Drinking poison

The rodeo rigs are rolling through town today, headed to the ranch rodeo, and I’m watching them with a growing pit in my stomach.
It’s funny what sweeps you back. It might be a song, or a smell, or just a breeze that makes you feel like you’re suddenly somewhere or someone you’re no longer familiar with. Today, it’s aluminum trailers, slick horses, and deep-breathing diesel pickups flying low through town, piloted by boys in starched shirts and shaped hats.
I stepped off the merry-go-round almost 10 years ago. After a marriage that was longer than it ever should have been, I told him I wanted out and I didn’t shed a tear when I said the words. He watched me pretend to sleep that night. The next day, when I returned home from work, his things were emptied from the house, though it didn’t look much different than it had that morning.
He spent a lifetime in rodeo arenas trying to be the next big thing, playing a young man’s game in a worn out life. When the arena lights turn off for the night, the momentary grasp he had on a glamorous, fame-filled life was gone. What was left was sweaty horses and scraping money together for the month’s groceries and fuel and a growing pit in my stomach, much like the one there today.
Ten years and two states away, I have a markedly different life and my friends wouldn’t believe me if I told them how different I am; that they wouldn’t have even been my friend then and there. So I find myself straying from my usual writing topics in a wild-eyed attempt to keep my feet planted in the present reality of hog barns, paid bills, and millet fields.
I’ve been told that harboring hate and anger is akin to drinking poison and wishing someone else would die. But sometimes the past steps in, rolls through, and leaves you wishing for a stiff drink and a deep hole to hide in. And sometimes you have the maturity and the wisdom to fix your lipstick and go on with the life you cheated yourself out of but won back.


Of voters and farmers

This legislative session has left farmers, ranchers, and rural Coloradans battered and bruised. The drought has crippled many, forcing the hand of cow calf producers to sell and, in many cases, leave the state or even the business.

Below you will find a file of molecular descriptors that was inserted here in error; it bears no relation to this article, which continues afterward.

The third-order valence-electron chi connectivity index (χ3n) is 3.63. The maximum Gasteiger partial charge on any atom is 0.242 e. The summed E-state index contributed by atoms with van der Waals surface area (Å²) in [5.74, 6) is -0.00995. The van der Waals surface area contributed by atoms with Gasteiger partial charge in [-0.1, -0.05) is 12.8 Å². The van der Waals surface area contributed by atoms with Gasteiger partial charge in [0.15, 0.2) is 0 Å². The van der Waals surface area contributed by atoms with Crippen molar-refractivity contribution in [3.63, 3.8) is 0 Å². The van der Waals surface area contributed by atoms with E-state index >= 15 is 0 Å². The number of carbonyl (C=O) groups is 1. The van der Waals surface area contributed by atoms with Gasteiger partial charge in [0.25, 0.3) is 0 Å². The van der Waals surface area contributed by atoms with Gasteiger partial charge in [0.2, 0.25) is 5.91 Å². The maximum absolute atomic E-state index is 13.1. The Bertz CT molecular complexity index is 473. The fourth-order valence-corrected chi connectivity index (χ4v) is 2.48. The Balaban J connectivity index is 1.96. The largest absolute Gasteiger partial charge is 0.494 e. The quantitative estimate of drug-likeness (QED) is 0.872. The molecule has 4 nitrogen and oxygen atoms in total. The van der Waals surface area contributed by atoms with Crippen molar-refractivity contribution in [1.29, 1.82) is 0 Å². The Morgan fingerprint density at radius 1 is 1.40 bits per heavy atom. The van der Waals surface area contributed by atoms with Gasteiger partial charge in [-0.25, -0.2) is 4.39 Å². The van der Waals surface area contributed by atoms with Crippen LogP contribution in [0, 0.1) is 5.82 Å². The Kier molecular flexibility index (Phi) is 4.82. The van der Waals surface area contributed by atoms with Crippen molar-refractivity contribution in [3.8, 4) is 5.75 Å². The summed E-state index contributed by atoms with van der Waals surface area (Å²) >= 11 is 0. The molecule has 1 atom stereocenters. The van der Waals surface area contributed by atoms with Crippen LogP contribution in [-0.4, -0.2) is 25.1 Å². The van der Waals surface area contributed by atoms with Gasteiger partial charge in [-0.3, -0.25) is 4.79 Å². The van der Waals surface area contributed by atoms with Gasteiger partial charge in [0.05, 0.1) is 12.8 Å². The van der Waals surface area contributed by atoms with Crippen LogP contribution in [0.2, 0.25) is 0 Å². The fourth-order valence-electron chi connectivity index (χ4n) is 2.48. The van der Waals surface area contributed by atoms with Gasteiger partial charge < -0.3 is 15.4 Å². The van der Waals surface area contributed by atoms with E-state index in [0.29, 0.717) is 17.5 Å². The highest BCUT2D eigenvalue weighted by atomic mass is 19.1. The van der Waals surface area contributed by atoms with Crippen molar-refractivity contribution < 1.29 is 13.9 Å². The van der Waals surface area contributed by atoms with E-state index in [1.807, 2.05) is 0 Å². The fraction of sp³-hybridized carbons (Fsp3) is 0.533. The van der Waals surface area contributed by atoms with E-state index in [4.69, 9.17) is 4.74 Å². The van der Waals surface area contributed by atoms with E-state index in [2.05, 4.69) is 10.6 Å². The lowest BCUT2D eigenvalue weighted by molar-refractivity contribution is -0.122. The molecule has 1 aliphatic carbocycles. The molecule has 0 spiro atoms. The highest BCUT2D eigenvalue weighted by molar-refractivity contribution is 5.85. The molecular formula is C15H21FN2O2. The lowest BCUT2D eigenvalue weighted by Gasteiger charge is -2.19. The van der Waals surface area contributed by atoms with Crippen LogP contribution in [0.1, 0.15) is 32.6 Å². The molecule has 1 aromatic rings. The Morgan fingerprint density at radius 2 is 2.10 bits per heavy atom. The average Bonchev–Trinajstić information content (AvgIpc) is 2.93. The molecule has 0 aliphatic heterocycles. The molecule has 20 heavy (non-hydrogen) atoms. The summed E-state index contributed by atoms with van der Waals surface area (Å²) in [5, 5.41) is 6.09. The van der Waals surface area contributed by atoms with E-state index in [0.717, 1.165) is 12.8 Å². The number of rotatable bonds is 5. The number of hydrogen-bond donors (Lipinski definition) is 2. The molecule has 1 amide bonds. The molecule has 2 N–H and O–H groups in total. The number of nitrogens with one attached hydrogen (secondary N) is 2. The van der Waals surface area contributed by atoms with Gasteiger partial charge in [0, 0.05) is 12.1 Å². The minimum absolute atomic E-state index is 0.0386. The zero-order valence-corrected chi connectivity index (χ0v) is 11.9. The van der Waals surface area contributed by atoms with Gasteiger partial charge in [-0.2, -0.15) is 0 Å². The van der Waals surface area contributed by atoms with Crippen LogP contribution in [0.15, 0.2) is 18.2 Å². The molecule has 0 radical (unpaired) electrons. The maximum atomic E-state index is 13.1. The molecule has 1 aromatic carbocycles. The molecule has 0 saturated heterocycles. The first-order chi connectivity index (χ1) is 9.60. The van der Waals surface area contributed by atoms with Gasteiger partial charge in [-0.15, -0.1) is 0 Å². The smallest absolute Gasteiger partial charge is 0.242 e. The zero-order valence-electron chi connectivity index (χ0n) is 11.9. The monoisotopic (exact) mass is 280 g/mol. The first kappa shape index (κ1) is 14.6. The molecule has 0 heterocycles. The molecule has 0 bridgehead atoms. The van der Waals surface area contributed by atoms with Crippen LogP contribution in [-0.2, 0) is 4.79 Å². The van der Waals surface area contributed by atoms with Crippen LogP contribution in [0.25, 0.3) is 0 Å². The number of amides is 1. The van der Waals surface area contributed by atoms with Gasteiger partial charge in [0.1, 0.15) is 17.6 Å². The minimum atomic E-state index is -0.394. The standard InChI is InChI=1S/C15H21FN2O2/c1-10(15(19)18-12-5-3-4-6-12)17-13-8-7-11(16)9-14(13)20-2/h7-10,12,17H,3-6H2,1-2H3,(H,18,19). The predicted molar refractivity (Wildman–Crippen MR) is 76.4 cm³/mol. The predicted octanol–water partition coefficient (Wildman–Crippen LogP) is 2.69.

Crops are failing and the heat of summer is not yet upon us. To add insult to injury, and despite the efforts of several common sense representatives, legislation has left us the walking wounded.

The passage of SB 252 stands to cost some producers over $100,000. This is not merely an inconvenience. This is a move that will put families out of business and take locally grown foods off many family’s dinner tables.

The sequester of funds owed to farmers and ranchers placed a huge strain on families. This means more than cutting back on daughter’s dance lessons and son’s new shoes to farm and ranch families.

Bills legislating ag practices are opening the door for families to take their operations to other states that recognize their importance and welcome them with open arms and financial opportunity.

Oil and gas restrictions will lead companies to pack up their rigs and leave eastern Colorado, taking with them the revenue that has become vital to the small communities, families, and schools.

On the western slope, the now quieted debate about the possible addition of the sage grouse to the endangered species list would have crippled 2.4 million acres and with it, ranchers’ ability to produce their product, resulting in less food and higher prices passed to your family.

Please pray for the farm and ranch families who are your neighbors. Think of them because they are the people who make your food, fuel, and fiber possible and affordable. Then, please do not vote for the people who vote to cripple Colorado agriculture while their bellies are full compliments of agriculture.


I’ve been missing in action lately but I have a good excuse.

What a great opportunity it was to speak at the Colorado FFA Convention to unveil the video linked above and to remind them that “if you’re not at the table, you’re on the menu.”